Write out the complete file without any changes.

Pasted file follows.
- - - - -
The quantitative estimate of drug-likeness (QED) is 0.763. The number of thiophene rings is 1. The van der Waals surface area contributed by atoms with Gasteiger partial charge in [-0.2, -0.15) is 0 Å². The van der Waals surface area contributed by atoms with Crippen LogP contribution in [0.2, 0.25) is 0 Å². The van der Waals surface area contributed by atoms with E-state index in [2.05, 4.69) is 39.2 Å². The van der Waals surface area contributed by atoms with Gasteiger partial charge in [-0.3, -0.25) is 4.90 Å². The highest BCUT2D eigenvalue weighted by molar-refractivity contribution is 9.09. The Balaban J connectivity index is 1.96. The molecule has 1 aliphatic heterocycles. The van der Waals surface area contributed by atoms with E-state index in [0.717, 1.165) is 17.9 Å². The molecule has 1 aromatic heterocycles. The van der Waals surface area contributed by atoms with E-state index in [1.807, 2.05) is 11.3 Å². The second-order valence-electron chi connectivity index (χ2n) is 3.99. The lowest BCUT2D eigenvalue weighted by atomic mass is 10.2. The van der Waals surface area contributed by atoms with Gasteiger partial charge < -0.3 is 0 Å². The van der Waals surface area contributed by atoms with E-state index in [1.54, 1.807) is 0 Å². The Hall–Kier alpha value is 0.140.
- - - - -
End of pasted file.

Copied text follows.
The quantitative estimate of drug-likeness (QED) is 0.763. The number of thiophene rings is 1. The van der Waals surface area contributed by atoms with Gasteiger partial charge in [-0.2, -0.15) is 0 Å². The van der Waals surface area contributed by atoms with Crippen LogP contribution in [0.2, 0.25) is 0 Å². The van der Waals surface area contributed by atoms with E-state index in [2.05, 4.69) is 39.2 Å². The van der Waals surface area contributed by atoms with Gasteiger partial charge in [-0.3, -0.25) is 4.90 Å². The highest BCUT2D eigenvalue weighted by molar-refractivity contribution is 9.09. The Balaban J connectivity index is 1.96. The molecule has 1 aliphatic heterocycles. The van der Waals surface area contributed by atoms with E-state index in [0.717, 1.165) is 17.9 Å². The molecule has 1 aromatic heterocycles. The van der Waals surface area contributed by atoms with E-state index in [1.807, 2.05) is 11.3 Å². The second-order valence-electron chi connectivity index (χ2n) is 3.99. The lowest BCUT2D eigenvalue weighted by atomic mass is 10.2. The van der Waals surface area contributed by atoms with Gasteiger partial charge < -0.3 is 0 Å². The van der Waals surface area contributed by atoms with E-state index in [1.54, 1.807) is 0 Å². The Hall–Kier alpha value is 0.140.